When I was young, the concept of a thousand years was too vast for my comprehension. When reading about historical events that long ago or hearing stories about our family that far back, they seemed too remote to be real. Thousand years seemed an interminable amount of time, not too different from epochs of geologic scale such as the Big Bang or the book of Genesis.
Now I am forty-four and, casually rounding up, have lived almost a half century. It sounds trite but some days it feels like those nifty near-fifty years went by in a blink. Then one day, as I was helping put on shoes for my six year-old son (wasn’t it yesterday I was in his shoes?), he declared, “Daddy, it takes only twenty fifties to make a thousand. A thousand is really a small number.” I barely recall finishing tying his shoes.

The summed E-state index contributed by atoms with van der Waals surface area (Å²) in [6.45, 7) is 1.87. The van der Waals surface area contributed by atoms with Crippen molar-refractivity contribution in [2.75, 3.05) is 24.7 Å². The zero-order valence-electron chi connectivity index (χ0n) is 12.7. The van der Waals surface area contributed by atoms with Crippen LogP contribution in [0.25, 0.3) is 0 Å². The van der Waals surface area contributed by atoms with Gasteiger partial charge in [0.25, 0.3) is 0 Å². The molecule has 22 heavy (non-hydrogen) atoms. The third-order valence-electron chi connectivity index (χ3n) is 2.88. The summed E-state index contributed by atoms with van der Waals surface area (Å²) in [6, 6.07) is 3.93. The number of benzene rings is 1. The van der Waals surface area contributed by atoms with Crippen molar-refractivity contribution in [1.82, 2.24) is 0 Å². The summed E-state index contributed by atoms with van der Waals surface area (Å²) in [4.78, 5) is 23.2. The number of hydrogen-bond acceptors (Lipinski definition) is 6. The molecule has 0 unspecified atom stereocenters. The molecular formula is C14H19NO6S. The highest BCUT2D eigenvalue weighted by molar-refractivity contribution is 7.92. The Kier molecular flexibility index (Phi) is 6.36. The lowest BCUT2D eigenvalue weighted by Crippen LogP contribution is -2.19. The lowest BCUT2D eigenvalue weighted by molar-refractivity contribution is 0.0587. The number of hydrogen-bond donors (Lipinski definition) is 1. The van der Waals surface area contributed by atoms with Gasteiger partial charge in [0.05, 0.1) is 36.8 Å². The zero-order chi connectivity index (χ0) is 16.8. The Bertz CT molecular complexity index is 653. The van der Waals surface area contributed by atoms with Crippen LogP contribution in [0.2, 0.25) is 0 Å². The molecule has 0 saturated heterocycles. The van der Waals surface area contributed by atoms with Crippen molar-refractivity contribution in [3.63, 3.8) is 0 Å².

I now comprehend what fifty years feels like, and if I could link twenty of my lives end-to-end, that’s a thousand years. Twenty blinks, that’s all. Suddenly, a thousand years hardly feels long anymore. Rather, it feels shockingly accessible. Indeed, line up two hundred of my lives end-to-end, and that’s already ten thousand years, which is just about the dawn of human civilization and by some calculation is before the book of Genesis.
It is often said that the longer we all live, the smaller the world feels. The longer I have lived, the smaller Time feels. I feel so much closer, not only to others on this planet today, but also to those who came before us and who will come after us.
All of civilization — roads, books, fusion reactors, cities, medicines, cell phones, languages, gazillion web pages, the Musée du Louvre, pizza, and moon rockets — have been rendered by the few billion (another now-small number) people in just twenty blinks. The human arc is nothing short of a miracle.
Originally published at The Journal of the Palo Alto Institute on June 2012.